Indian Government Delays Implementation Of Ruling For Graphic Images To Appear On Tobacco Products

Despite a recent ruling by India’s Supreme Court that all tobacco products must have pictorial warnings by May 31, one week after the ruling was to go into effect, the warning labels have yet to appear on packaging, the National reports.

The main reason “the government is not serious about [the] implementation” of the Supreme Court ruling is a fear of backlash from the estimated 45 million people living in India with ties to the tobacco industry, according to anti-tobacco advocate Mahesh Chaturvedi.

The National writes, “According to a recent health ministry report, more than 300 [million] people above the age of nine in India use tobacco products, with new smokers increasing by between five per cent to seven per cent a year.” While India’s tobacco industry generates more “than 95 billion rupees [about $20 billion] annually in taxes, 80 percent of which comes from cigarette sales,” a study found “tobacco use drains around 350bn rupees [$73.9 billion] from the Indian economy in the form of healthcare costs and productivity losses.”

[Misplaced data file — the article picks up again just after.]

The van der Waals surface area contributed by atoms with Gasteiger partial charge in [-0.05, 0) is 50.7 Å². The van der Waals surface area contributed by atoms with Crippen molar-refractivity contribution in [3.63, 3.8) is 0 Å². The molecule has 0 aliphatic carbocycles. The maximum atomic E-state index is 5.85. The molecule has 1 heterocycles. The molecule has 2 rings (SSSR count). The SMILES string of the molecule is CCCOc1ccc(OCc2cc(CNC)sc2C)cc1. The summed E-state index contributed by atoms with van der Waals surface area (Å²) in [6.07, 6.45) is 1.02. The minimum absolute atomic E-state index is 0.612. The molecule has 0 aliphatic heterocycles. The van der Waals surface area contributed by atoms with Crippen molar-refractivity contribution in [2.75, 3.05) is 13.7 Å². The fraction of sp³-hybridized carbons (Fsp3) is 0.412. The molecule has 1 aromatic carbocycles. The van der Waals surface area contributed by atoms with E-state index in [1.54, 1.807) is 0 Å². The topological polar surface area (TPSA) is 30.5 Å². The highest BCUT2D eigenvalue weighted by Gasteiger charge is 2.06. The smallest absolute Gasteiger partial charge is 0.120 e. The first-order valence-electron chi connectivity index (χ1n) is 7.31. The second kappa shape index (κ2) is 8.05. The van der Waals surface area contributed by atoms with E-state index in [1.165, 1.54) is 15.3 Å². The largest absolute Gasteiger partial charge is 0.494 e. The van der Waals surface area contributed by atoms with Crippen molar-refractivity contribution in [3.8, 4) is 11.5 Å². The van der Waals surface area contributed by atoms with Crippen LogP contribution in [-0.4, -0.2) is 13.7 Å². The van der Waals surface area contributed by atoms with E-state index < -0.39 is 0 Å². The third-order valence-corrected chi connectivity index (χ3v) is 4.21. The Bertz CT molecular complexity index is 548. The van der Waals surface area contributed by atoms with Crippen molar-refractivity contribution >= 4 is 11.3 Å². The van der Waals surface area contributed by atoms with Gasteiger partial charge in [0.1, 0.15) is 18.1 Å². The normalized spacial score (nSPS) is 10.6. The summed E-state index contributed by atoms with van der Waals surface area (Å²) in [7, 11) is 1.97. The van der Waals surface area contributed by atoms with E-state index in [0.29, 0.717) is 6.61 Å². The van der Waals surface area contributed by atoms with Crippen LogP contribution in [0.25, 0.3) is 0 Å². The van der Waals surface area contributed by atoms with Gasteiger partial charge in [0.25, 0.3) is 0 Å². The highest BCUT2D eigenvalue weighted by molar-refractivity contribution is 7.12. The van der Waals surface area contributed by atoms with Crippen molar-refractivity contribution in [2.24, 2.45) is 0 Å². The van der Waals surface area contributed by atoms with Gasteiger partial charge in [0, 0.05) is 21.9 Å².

The article examines the resistance from India’s beedi manufacturers to display the graphic warnings on their products. “The highly labour-intensive- based industry, which provides large-scale employment, gives it a powerful voice and that is one of the reasons why the government has been silent,” on implementing the Supreme Court ruling, Chaturvedi said (Andrabi, the National, 6/8).

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